Purposes and data minimisation
Somewhat helpfully, the ICO confirms that it is likely to be reasonable for employers to process certain health data about their employees and other visitors to their premises during the current epidemic, but emphasises that data collected must be limited to what is necessary. The ICO makes no reference to specific technologies, such as those in this article, and, therefore, as with the adoption of any new tech that uses health data, employers should be cautions in their approach. As a rule of thumb, new health-related tech should only be used where:
- it is necessary, e.g. where employees are required to attend work premises in person (and so cannot work from home) or where there are no other more appropriate alternative measures available;
- the health data is adequate, relevant and limited to what is necessary for the purposes of ensuring a safe work environment, e.g. recording only the data associated with those employees that have an elevated temperature (excluding those in the normal range);
- appropriate safeguards are implemented – this may include: putting in place policies and procedures to ensure that data is only used for denying entry to those with a fever and nothing more; automatically deleting data when no longer needed; periodically checking to ensure that the processing remains necessary, reasonable and proportionate (taking into account current circumstances and Government guidance on COVID-19); limiting access to the health data to certain named individuals (such as security and HR personnel); and using technical measures such as encryption and password protection; and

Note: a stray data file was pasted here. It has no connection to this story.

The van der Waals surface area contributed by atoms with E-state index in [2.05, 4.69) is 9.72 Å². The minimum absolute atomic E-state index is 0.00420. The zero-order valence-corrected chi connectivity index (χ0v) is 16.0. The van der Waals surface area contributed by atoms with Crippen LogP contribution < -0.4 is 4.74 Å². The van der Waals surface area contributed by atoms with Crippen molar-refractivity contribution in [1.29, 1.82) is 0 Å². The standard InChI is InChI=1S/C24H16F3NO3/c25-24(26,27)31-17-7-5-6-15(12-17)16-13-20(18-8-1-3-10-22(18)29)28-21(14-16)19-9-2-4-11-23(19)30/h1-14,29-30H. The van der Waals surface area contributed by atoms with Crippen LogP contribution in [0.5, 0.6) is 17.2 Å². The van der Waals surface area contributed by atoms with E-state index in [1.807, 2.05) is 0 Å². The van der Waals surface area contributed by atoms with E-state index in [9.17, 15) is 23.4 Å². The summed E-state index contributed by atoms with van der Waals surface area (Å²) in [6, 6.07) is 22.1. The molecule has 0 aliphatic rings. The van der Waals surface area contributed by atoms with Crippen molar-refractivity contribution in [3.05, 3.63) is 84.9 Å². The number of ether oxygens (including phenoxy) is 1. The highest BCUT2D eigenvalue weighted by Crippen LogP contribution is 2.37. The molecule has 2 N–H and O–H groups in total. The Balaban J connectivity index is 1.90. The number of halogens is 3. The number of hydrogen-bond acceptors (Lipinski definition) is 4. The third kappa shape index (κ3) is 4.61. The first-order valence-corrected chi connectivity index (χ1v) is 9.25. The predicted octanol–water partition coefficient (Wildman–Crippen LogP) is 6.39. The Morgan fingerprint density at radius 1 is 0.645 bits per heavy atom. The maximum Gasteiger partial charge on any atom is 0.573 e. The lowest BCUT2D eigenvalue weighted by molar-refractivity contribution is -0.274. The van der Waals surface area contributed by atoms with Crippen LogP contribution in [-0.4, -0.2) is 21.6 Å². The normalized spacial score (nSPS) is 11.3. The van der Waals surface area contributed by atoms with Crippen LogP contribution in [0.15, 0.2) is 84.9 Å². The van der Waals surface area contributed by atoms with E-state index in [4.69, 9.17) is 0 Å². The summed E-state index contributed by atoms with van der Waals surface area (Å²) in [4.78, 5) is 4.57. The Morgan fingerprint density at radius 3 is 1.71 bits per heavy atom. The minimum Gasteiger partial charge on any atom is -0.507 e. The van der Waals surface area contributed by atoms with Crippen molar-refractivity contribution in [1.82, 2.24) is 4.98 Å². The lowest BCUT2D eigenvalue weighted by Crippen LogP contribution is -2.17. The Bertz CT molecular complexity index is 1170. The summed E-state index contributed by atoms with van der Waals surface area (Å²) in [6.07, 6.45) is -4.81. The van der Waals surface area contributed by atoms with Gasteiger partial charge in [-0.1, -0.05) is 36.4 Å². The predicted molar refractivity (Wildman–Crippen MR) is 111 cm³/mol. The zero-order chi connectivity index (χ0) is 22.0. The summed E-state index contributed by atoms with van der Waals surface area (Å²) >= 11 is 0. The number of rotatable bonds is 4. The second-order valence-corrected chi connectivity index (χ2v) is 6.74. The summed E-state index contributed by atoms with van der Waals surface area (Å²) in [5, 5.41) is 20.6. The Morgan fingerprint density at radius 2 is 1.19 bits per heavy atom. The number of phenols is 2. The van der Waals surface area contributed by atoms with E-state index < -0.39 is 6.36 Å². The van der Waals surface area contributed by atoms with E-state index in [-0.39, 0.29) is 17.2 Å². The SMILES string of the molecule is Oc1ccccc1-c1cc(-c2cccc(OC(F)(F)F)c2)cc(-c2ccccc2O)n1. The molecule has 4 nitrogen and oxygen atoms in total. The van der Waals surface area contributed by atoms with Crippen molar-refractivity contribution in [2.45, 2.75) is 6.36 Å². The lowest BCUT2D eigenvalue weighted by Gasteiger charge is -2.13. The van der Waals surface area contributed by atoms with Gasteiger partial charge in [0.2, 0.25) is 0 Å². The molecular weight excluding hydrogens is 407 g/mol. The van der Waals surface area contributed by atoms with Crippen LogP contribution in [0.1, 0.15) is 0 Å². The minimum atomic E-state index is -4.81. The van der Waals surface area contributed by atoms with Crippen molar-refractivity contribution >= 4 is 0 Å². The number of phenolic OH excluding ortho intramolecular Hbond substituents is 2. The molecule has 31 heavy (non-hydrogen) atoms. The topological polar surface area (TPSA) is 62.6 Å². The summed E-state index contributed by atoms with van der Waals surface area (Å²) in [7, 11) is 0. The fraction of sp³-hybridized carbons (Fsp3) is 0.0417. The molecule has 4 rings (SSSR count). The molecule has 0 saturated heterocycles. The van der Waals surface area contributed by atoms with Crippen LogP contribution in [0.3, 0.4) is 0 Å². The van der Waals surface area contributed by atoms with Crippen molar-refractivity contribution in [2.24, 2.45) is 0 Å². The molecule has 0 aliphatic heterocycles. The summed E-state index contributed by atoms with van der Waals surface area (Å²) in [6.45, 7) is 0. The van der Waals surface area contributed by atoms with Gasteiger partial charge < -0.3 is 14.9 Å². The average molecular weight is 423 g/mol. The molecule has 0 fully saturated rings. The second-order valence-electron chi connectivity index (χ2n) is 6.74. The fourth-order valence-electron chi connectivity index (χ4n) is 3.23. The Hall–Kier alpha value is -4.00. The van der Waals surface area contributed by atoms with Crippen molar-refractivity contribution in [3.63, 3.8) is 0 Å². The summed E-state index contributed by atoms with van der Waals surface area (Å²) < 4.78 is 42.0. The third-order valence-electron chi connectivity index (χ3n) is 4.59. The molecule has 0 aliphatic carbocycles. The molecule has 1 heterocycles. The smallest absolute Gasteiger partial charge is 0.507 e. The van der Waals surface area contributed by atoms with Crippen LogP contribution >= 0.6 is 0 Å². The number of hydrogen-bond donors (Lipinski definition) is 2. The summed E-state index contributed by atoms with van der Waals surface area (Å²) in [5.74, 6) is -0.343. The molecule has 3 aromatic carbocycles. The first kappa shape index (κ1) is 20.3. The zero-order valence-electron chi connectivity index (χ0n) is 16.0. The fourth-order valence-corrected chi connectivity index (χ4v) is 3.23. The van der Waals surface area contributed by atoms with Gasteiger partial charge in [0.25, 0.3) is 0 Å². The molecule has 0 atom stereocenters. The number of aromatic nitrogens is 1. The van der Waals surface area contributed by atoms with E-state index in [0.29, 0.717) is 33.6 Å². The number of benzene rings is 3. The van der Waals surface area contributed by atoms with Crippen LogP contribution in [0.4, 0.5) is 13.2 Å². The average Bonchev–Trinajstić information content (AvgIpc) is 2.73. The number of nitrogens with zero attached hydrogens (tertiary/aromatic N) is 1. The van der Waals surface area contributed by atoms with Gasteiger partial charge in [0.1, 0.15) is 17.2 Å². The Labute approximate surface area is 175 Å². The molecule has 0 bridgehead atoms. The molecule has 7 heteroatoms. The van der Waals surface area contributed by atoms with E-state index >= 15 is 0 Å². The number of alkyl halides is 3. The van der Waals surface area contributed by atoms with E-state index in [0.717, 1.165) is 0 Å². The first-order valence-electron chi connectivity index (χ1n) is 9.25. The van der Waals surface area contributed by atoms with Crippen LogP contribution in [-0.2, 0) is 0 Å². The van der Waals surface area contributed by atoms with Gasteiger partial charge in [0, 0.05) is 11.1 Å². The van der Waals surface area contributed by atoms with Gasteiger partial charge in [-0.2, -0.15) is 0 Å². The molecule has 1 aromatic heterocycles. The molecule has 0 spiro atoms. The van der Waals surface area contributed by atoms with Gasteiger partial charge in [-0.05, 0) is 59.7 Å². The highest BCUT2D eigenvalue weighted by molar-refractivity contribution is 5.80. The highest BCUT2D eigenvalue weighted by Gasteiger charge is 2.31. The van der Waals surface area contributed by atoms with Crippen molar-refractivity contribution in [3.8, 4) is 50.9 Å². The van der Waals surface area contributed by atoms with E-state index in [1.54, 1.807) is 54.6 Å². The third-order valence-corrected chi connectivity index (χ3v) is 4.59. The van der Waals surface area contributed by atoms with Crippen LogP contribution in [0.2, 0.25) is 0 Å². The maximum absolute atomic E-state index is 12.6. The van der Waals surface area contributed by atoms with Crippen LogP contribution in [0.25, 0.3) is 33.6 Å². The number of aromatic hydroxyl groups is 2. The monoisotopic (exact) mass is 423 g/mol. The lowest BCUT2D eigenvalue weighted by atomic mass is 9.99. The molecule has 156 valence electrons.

- a documented plan or policy has been put in place governing the use of the tech and its cessation when no longer needed (e.g. following a transitional phase, once a vaccine is available or in accordance with Government guidance).
Data protection impact assessments
As the types of tech discussed in this article are new (or use established tech in new ways), use health data and may also involve making automated decisions (such as denying access to work premises) or employee monitoring, there are inherent risks that use of data could be seen as intrusive, excess or disproportionate. To mitigate the risks, and to ensure employers can demonstrate to regulators that they have considered the issues and made informed and thoughtful decisions, employers will need to do a formal and detailed data protection impact assessment setting out the proposed use of the tech and a consideration of the risks to the rights of employees and others.
The ICO’s approach
The ICO’s approach to enforcement is developing. On 15 April 2020, it published a document detailing a “flexible and pragmatic” approach during the period of the epidemic. This includes taking a more lenient approach with employers that are currently under resourced and, when assessing GDPR compliance, keeping in mind the compelling public interest in respect of the epidemic. However, this is clearly a temporary measure aimed at giving comfort to employers for more routine activities, which may fall by the wayside during the crisis (e.g. responding to subject access requests). It should not be interpreted as a green light for employers to undertake high-risk activities without thought or those that would ordinarily be unlawful. In the words of Elizabeth Denham, the UK Information Commissioner: “We must reflect these exceptional times. We will continue to recognise the continuing importance of privacy protections, and the value of transparency provided by freedom of information. These rights are a part of modern life we must not lose. But my office will continue to safeguard information rights in an empathetic and pragmatic way that reflects the impact of coronavirus.”